Out of steam

Have you ever “bottomed out,” reached “the end of your rope,” or “run out of steam?”  All those idioms picture us at the end of our internal resources and feeling like we cannot handle the present.  Care for others or even self-care is beyond our imagination.  Naomi has returned to Bethlehem embittered by her experience in Moab and grieving the death of her husband and sons.  Naomi seems to me emotionally flat.  The first verse of Chapter 2 tells us that Naomi did have a relative on her husband’s side, Boaz, but she seems too drained to reach out.  She has her faithful daughter-in-law, Ruth, but we do not see her exerting agency in that relationship either.  Rather Ruth comes to Naomi with the idea of gleaning, gathering the dropped grain behind the harvesters.  Naomi responds, “ Go ahead, my daughter.”

         Trauma drains us and dulls our caring ability.  Even simple tasks like dressing ourselves, cooking, or cleaning become a burden.  This is not just the aged that struggle but anyone caught in circumstantial famine may come to a point of personal physical crisis.  Perhaps the point to start with this week is that in caring for others, often we who are in a better place (not to be confused with having our act together) must reach out to the struggling.  We have social agencies like Meals on Wheels or visiting nurses but the proactive approach of a friend or family is light in darkness.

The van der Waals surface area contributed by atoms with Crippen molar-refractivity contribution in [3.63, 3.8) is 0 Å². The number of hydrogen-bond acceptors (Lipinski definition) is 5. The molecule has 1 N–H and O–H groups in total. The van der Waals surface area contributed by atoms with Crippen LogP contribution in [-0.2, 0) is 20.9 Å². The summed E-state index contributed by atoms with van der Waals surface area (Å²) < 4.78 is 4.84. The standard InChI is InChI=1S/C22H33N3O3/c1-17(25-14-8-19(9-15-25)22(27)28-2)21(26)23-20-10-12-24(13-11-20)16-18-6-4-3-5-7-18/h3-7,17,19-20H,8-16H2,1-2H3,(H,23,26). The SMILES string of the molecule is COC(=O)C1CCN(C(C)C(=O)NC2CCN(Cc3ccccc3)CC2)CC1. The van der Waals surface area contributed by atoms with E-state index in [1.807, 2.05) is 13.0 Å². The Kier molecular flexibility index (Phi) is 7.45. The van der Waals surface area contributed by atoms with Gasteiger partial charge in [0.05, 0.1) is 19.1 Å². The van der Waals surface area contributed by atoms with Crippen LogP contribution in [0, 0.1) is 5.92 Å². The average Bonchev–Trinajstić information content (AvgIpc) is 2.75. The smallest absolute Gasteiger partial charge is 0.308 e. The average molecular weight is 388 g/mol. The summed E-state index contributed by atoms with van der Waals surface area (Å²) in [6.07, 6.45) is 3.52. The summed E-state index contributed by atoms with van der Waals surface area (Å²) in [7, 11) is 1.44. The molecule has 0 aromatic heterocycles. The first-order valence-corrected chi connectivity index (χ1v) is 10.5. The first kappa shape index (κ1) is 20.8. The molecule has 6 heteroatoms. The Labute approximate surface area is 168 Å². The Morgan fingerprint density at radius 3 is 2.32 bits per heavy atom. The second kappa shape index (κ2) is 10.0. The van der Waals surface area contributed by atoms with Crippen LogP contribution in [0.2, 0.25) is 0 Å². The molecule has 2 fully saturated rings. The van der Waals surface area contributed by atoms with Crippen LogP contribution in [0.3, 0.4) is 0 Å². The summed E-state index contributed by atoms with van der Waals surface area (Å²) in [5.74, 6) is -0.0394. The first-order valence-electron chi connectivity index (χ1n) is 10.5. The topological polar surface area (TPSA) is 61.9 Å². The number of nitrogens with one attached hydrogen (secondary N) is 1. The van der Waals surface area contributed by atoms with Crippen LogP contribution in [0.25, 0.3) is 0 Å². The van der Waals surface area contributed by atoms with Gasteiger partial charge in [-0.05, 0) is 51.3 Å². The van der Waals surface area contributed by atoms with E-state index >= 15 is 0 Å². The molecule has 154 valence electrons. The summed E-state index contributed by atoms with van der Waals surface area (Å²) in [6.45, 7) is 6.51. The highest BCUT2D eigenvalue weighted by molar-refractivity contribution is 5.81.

Boaz, we find out, knows the plight of Naomi and is listening to the stories circulating but he has not reached out.  Ruth initiates the “care plan.”  Ruth suggests gleaning in the fields. 

         Perhaps the challenge and encouragement for us today is to check our “gas gauge.”  Are there areas in our life or the life of another that need to be cared for?  Perhaps I need to turn on some music that feeds my soul.  Perhaps I need to take a few minutes and start reading a book.  It may be as easy as picking up my phone and calling someone I haven’t spoken to for awhile or dropping a card in the mail.  We do not need to be experts to initiate a “care plan.”  Let me challenge us today that care can also mean reaching out to someone we know we need to heal a relationship with.  There may be someone who needs to hear our forgiveness.  Who can you hug today?  Caring for others involves reaching out, trying new tactics and venturing in the face of possible rejection.  As I think of initiating a care-plan, I reflect on John 3:16 as God’s care-plan for us, “For God so loved the world he gave his only son so that whoever believed might have eternal life.”  How comforting to know God sees, cares, and reaches out to us even when we are struggling.  Blessing, he journeys with us.

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